Successfully managed litigation will consider a range of factors, from commercial to personal, in addition to the black and white legal arguments that are to be put forward in court. This concept is being tested to its limits in a series of claims involving Russia and Ukraine which show how factors outside legal technicalities have the ability to influence and distort dispute resolution.
Russia has recently issued a debt action in the English courts against the Ukraine for $3bn in unpaid bonds.
As Ukraine’s economy has worsened, it has struggled to service its sovereign debts. In late 2015, it reached a deal with the majority of its creditors to write down and extend the maturity of much of this debt. However, Russia (which issued the $3bn eurobond in 2013) has refused to be part of this agreement and has demanded repayment in full.
Russia had hoped that it could put pressure on Ukraine by denying it IMF funding. Under the old IMF rules, a debtor nation could not receive further assistance from the IMF while it was in default with an official creditor. Unfortunately for Russia, the IMF changed its stance in late 2015 so that Ukraine can still receive assistance despite being in default as long as the need for financial aid is urgent, good faith restructuring attempts have been made and there is no undue detriment to future official financing efforts.
In both the English debt claim and arguments over the ‘good faith’ sections of the new IMF rule, it is difficult to conclude that the poor relationship between Russia and Ukraine will not colour legal proceedings. Similarly with the Ukrainian dependence on Russian gas and Russia’s attempt to gain US/EU guarantees of the debt, the ongoing debt negotiations will go further than mere legal obligations.
Ukrainian Action over Crimea
A number of Ukrainian investment vehicles have launched arbitration claims against Russia for breaches of a 1998 bilateral investment treaty (“BIT”) between it and Ukraine. The BIT prohibited the nationalisation or expropriation without compensation of assets belonging to Russian or Ukrainian investors which were located in the other country’s territory. The annexation of Crimea has (at first glance) caused Russia to breach this obligation.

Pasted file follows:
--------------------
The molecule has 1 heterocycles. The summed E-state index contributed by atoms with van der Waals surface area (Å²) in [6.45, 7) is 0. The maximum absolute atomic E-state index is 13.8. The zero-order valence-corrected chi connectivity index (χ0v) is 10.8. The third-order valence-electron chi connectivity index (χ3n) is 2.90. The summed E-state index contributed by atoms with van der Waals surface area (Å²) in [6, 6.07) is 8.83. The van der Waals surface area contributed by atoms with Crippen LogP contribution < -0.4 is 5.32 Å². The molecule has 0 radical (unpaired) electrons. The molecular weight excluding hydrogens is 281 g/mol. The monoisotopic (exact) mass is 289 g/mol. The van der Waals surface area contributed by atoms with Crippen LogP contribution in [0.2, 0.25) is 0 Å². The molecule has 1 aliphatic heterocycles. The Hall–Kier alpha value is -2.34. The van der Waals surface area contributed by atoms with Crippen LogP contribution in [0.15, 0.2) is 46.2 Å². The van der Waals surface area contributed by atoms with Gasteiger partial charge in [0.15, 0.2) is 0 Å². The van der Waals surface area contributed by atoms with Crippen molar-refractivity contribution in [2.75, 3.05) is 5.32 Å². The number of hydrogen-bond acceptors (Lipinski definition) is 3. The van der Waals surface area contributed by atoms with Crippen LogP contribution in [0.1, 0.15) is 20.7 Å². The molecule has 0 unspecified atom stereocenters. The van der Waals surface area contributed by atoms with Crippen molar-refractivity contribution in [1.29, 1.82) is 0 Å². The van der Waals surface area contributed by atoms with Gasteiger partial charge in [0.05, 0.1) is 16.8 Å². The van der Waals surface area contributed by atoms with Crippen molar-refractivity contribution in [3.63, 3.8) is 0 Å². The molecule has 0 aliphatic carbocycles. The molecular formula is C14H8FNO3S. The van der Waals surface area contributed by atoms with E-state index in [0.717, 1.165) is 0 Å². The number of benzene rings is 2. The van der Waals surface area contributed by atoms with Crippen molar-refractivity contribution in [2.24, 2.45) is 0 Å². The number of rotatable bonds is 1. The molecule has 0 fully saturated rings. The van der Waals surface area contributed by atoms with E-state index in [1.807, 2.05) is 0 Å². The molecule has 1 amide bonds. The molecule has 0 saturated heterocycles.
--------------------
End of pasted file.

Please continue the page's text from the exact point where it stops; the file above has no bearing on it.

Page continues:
However, in addition to the usual legal arguments that will be put forth, the claimants will have to consider the wider political position. The UN has issued, in response to the annexation, a resolution calling on all states and international bodies to refrain from all actions that may be seen as recognising the altered status of Crimea.
The obligation in the BIT is to protect the assets belonging to one country’s investors that are located in the other country’s territory. For the claims to succeed against Russia, it will need to be shown Crimea is now part of Russia. Therefore, any arbitral body or national court which rules in favour of this would be recognising the annexation of Crimea and thus breach the UN’s resolution.
It would seem that the Ukrainian backed claimants could hurt their country’s political prospects by pursuing their claims.
The situation between Russia and Ukraine is an extreme example of where legal processes must take account of external factors. Whether the litigants are private companies or sovereign nations, all factors should be considered to ensure the conclusion to dispute resolution is satisfactory.